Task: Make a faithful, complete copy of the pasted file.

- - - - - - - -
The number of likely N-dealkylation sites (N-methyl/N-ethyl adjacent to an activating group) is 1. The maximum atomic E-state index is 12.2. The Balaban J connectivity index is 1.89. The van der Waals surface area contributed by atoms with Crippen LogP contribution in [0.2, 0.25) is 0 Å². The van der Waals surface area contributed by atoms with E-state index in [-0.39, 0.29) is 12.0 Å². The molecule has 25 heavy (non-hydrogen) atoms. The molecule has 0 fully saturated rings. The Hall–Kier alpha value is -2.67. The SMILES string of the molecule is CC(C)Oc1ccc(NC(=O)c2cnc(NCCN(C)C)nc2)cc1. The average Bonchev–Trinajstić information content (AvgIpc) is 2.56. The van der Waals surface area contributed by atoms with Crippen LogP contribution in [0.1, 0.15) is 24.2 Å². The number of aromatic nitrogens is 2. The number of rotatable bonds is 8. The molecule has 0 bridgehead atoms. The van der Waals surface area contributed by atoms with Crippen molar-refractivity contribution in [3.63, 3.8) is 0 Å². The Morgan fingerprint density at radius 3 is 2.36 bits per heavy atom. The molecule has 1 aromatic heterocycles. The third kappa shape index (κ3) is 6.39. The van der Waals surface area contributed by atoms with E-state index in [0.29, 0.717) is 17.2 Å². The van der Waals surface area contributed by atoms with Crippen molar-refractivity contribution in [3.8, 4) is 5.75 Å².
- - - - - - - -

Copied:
The number of likely N-dealkylation sites (N-methyl/N-ethyl adjacent to an activating group) is 1. The maximum atomic E-state index is 12.2. The Balaban J connectivity index is 1.89. The van der Waals surface area contributed by atoms with Crippen LogP contribution in [0.2, 0.25) is 0 Å². The van der Waals surface area contributed by atoms with E-state index in [-0.39, 0.29) is 12.0 Å². The molecule has 25 heavy (non-hydrogen) atoms. The molecule has 0 fully saturated rings. The Hall–Kier alpha value is -2.67. The SMILES string of the molecule is CC(C)Oc1ccc(NC(=O)c2cnc(NCCN(C)C)nc2)cc1. The average Bonchev–Trinajstić information content (AvgIpc) is 2.56. The van der Waals surface area contributed by atoms with Crippen LogP contribution in [0.1, 0.15) is 24.2 Å². The number of aromatic nitrogens is 2. The number of rotatable bonds is 8. The molecule has 0 bridgehead atoms. The van der Waals surface area contributed by atoms with Crippen molar-refractivity contribution in [3.63, 3.8) is 0 Å². The Morgan fingerprint density at radius 3 is 2.36 bits per heavy atom. The molecule has 1 aromatic heterocycles. The third kappa shape index (κ3) is 6.39. The van der Waals surface area contributed by atoms with E-state index in [0.29, 0.717) is 17.2 Å². The van der Waals surface area contributed by atoms with Crippen molar-refractivity contribution in [3.8, 4) is 5.75 Å².